Dr. C. Matthew McMahon:
Christendom has a bad habit of continually reenacting historical mistakes. There are a number reasons for why this is the case. Citing them could take quite some time in a paper dedicated all its own to the task. But the mere fact that heresy and error plague the church in light of the “age of information” is astounding. Any Christian can set themselves for one hour in front of their computer and access millions of pages of text, treatises, sermons, books, and tracts on various religious subjects by CD-Rom or the Internet. With such a wealth of information at our fingertips you would think that the church at large would learn from its mistakes, or at least become aware of why they believe what they do in light of the history of the church. Yet, even with such information at our beck and call, modern Christendom continues to believe repackaged lies that contribute to its degradation and deter it from its needed reformation.
One of the more “touchy” issues in the contemporary church today is the controversy over images or pictures of Jesus Christ. Those who hold to the position of accepting images and pictures of Christ as “harmless” do so with little effort. (Now, I am making a huge distinction between Roman Catholics and Protestants here. Roman Catholicism is in a class all its own since the detrimental acceptance of relics and icon worship given in the 8th century. This we will revisit later.) When I refer to the “church” here, I am speaking about Protestant Churches who hold to this position, even those that hold steadfastly to the confessions of the Reformation (or at least give them lip service.) Their argument is very simple and it stands upon two maxims: 1) The pictures used are not being worshipped, and, 2) Jesus Christ was also a man, and there is no harm whatsoever of depicting him in that nature since he was, as the creeds say, “very man.”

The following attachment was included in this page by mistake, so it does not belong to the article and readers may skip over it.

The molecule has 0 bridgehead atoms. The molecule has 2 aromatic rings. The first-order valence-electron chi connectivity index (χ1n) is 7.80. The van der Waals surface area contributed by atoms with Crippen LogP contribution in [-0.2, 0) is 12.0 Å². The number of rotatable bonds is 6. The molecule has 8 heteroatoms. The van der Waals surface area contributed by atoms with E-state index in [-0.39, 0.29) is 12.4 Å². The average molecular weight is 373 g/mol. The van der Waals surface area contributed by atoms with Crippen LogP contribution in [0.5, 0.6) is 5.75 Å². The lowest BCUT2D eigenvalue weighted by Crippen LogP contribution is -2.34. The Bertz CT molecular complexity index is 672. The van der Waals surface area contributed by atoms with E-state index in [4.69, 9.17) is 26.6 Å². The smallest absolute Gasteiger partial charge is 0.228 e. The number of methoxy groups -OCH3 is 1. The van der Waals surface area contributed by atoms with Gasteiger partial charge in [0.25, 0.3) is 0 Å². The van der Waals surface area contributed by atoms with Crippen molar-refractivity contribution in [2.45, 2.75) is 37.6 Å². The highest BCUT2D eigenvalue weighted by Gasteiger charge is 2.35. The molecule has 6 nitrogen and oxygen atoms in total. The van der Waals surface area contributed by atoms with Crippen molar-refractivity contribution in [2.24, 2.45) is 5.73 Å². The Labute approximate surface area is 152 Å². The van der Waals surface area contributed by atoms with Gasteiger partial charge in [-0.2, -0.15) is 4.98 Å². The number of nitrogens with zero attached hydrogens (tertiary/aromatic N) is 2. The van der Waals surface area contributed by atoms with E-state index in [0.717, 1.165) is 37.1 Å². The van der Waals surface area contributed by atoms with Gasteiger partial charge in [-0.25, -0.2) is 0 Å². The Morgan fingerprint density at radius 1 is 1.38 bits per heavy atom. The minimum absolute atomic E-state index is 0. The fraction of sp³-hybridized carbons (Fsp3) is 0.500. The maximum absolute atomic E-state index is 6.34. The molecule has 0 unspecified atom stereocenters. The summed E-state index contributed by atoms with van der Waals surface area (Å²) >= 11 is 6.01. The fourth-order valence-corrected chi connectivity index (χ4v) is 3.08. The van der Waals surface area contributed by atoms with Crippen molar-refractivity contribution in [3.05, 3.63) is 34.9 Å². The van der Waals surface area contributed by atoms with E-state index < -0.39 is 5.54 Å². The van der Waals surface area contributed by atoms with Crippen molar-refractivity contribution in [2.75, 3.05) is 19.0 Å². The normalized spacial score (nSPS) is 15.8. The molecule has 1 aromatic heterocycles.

The contemporary church has almost no idea about the controversies that engulfed the position they hold concerning the acceptance of images or pictures of Christ. Ignorantly, they have set themselves above and beyond the practices of the early church, have scorned the Reformation, and have aligned themselves with some of the most deviant heretics in the history of the church when they ascribe to the practice of allowing images of Christ to adorn their homes and churches…